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        Jan 18 2013: I asked because I was not sure after reading your post if you were informing or asking. I understand by your response that you are asking. I struggle for clarity in conversation and often miss the mark, sorry. I believe those who are impressed with someone's wealth and know nothing more about the person are muddled in their assessment. Even worse are those who dismiss anyone who is not wealthy. A person's net worth shouild not be the driving statistic, if even considered at all, in determining who deserves a place of honor and respect. Thank you!
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    Jan 17 2013: Jarek, I notice you have no bio ... I always look so I can be able to reply apples to apples and use examples based on your occupation and hobbies etc ... I find this helpful.

    I am not quite sure of what your idea is and therefore unsure of what type of response you are seeking.

    I would appreciate clairafication please.

    Bob.
    • Jan 18 2013: My bio? Well, you asked for it and after all ego trips are everyone's favourie form of travel :-)
      I am 50. I chucked my regular employment 3 years ago, after 20 yars of faithful, dedicated service, when it eventually (way too late) dawned on me that it was nothing but that proverbial rat race in that nothing mattered except the amount of money that I was able to generate for the company. I have a wife, but no children and being practically unemployed try to eek out a hand to mouth existence doing things which, for a change, do make sense to me.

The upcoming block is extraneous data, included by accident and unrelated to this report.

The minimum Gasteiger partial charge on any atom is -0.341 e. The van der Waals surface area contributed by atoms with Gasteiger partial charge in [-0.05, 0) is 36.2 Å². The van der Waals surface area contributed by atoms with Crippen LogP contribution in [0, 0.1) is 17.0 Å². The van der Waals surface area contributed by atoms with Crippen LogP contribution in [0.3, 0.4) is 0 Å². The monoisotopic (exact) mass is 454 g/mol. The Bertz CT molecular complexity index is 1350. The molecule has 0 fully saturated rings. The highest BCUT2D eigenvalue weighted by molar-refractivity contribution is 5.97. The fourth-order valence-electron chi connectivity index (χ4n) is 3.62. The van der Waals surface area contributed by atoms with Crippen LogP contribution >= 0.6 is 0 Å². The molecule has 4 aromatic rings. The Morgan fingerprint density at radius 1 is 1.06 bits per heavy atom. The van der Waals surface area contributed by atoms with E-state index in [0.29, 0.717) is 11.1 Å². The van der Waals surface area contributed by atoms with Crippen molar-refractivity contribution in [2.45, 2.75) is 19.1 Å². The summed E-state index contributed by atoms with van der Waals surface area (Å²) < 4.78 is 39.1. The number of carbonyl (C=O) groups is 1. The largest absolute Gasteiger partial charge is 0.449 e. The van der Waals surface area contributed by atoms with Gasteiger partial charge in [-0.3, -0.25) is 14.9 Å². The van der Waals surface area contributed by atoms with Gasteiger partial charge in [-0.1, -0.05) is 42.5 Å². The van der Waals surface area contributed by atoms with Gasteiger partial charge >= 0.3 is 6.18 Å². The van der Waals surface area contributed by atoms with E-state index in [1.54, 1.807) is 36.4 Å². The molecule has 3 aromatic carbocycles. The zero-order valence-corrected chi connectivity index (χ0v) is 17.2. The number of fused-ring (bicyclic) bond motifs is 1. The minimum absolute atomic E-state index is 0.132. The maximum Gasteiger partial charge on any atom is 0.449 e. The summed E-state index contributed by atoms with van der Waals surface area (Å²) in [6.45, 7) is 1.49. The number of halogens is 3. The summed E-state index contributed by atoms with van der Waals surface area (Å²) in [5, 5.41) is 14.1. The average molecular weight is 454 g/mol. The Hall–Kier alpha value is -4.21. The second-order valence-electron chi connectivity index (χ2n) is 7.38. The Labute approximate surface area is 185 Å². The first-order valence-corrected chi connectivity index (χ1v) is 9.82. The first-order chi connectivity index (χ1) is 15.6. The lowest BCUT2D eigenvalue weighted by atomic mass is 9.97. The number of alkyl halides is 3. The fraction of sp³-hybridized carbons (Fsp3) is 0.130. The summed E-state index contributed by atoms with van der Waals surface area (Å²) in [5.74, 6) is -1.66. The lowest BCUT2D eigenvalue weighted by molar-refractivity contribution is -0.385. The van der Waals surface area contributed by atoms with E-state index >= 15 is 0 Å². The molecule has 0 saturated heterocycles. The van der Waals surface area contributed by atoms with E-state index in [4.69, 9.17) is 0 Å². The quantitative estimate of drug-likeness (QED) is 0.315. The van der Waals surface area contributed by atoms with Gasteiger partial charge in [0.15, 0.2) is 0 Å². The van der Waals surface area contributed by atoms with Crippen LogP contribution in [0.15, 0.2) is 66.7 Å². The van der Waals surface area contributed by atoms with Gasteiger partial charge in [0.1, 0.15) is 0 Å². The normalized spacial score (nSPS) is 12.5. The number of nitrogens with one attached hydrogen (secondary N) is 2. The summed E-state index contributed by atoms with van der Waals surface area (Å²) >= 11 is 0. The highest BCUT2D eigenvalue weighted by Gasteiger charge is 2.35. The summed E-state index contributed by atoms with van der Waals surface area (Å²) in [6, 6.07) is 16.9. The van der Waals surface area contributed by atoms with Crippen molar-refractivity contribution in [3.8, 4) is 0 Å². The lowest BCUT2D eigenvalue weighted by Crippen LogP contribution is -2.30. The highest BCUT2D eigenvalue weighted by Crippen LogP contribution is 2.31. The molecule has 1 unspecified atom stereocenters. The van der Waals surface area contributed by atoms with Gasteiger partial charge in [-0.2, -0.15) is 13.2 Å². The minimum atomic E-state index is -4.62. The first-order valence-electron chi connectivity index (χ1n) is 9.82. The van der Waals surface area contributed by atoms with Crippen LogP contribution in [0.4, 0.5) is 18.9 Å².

What response to my post am I seeking? I just want to know what your thoughts are if any after reaing it.

      Why am I curious to know? Because I see the world around me again sliding into the abyss of war. I would like to form some idea why this is.
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        Jan 18 2013: Jarek, Thanks for being so open. I have only my name and location in my bio which allows people to know when I say "here" where "here" is. Many people say our system is better than yours but will not say where they are from. To bad I would love to see the facts on their ideal world LOL.

        I have been very luck and know some rich and famous people. Some are jerks and some are really good people. I do not respect anyone for what they are .... they earn respect by being who they are.

        Is this war in the US? Is it the administrations war on the 1%? If not where so I can better understand and research a answer.

        Thanks for the reply. Bob.
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    Jan 17 2013: .
    Being respected ---- Symbiosis.
    Being rich ---- Anti-symbiosis.

    Symbiosis ---- Indispensable for human survival.


    (For SYMBIOSIS, see the 1st article, points 4-8, at https://skydrive.live.com/?cid=D24D89AE8B1E2E0D&id=D24D89AE8B1E2E0D%21283&sc=documents)